Laboratory work is considered essential in promoting students' learning of science and of scientific inquiry. What the students percieve as important to learn from a regular laboratory exercise probably affected by the teacher's objectives.
the laboratory has been given a central and distinctive role in science education.Before discussion the role of laboratory instructions in chemical education, it would be useful to consider the nature of the students who we teach in entry level courses. Since chemistry has become the central science because it deals with the molecularity of the world and, hence, has important consequences with respect to many associated disciplines, it is reasonable to suggest that all educated people in our society shouldhave a familiarity with some of the important aspects of our discipline. Thus, from one point of view, we are teaching a cohert of young people who will become leaders in their chosen fielda, namely, in commerce, government, the arts, and, of course, the sciences.
The current view of chemical laboratories instruction is that it has the potential for :
- Teaching manipulative skills
- Understanding the use of apparatus
- Fostering an understanding of scientific inquiry which includes :
- Designing experiments
- Executing experiments
- Generating data
- Data analysis
- Interpreting data
- Attitude toward science
- Control of science
- A sense of success
- Providing introductions of concrete examples to abstract concepts.
In chemistry lab, students directly experience laboratory chemicals and their properties, chemical reactions, chemical laboratory apparatus, and chemical laboratory instruments. These activities are essential for learning chemistry.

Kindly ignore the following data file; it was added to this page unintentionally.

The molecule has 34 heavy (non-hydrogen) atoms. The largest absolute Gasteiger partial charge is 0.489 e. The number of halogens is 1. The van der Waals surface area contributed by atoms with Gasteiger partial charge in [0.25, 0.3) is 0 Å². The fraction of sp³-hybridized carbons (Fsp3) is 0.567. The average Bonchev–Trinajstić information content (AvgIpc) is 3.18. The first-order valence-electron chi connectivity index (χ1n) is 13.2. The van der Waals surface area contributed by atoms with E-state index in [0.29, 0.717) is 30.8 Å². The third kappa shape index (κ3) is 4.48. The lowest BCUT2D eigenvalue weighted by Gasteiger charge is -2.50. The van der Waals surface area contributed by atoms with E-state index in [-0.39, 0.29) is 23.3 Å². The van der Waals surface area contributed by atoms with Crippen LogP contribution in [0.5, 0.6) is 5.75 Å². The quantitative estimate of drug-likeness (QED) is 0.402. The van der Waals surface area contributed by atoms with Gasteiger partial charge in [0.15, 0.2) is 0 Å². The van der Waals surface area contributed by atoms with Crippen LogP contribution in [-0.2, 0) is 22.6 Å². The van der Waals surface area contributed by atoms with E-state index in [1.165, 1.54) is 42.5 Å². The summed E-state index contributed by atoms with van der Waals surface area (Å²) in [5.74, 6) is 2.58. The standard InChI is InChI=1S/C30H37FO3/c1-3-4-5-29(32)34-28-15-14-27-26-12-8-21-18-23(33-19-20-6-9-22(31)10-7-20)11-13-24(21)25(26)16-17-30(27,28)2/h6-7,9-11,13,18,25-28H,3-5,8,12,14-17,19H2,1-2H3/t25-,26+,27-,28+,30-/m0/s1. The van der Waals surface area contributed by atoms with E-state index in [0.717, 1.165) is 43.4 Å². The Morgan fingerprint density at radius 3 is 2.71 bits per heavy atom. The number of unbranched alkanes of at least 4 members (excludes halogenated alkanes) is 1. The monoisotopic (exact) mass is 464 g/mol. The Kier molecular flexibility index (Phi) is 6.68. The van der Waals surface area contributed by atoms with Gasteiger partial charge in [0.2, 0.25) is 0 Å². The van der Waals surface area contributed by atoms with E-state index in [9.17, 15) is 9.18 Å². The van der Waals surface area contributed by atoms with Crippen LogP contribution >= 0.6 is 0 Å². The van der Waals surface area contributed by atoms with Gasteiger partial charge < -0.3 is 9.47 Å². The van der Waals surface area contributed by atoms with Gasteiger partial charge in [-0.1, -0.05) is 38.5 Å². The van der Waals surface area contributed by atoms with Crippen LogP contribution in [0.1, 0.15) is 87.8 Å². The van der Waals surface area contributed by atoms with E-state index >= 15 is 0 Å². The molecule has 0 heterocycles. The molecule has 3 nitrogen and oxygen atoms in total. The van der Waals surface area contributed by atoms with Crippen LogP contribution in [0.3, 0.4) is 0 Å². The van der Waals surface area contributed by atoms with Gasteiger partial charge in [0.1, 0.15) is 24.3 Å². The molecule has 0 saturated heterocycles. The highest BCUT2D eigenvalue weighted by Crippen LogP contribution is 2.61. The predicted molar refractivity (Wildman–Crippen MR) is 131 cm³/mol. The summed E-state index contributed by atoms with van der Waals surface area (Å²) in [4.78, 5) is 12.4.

Our results point to the importance of teacher involvement to help students understand what to look for, how to do it and why. Especially teacher-student interactions during lab work seemed to influence what students percieved as important to learn. In the laboratory exercise in this case, the teacher helped the students to observe and to use their observations in their explanations. The lab work included learning experiences other than those addressed by the teacher, and the teacher's intentions were partially fulfilled. Not only what the teacher says, but also how the teacher acts is important to help students understand what to learn from a laboratory exercise.
The general conclusion - that laboratory instructions does, indeed, have a role in student's understanding of chemistry - placed in context with the current(theoretical) trend that scince education is critical in the education of all citizens leads to the observation that every student who takes a chemistry class should have an associated library experience that is as close to that promised within the cognitive apprenticeship model as practical if he/she is to have a meaningful learning experience (in the chemical sense). This may be a very difficult condition to establish for every student.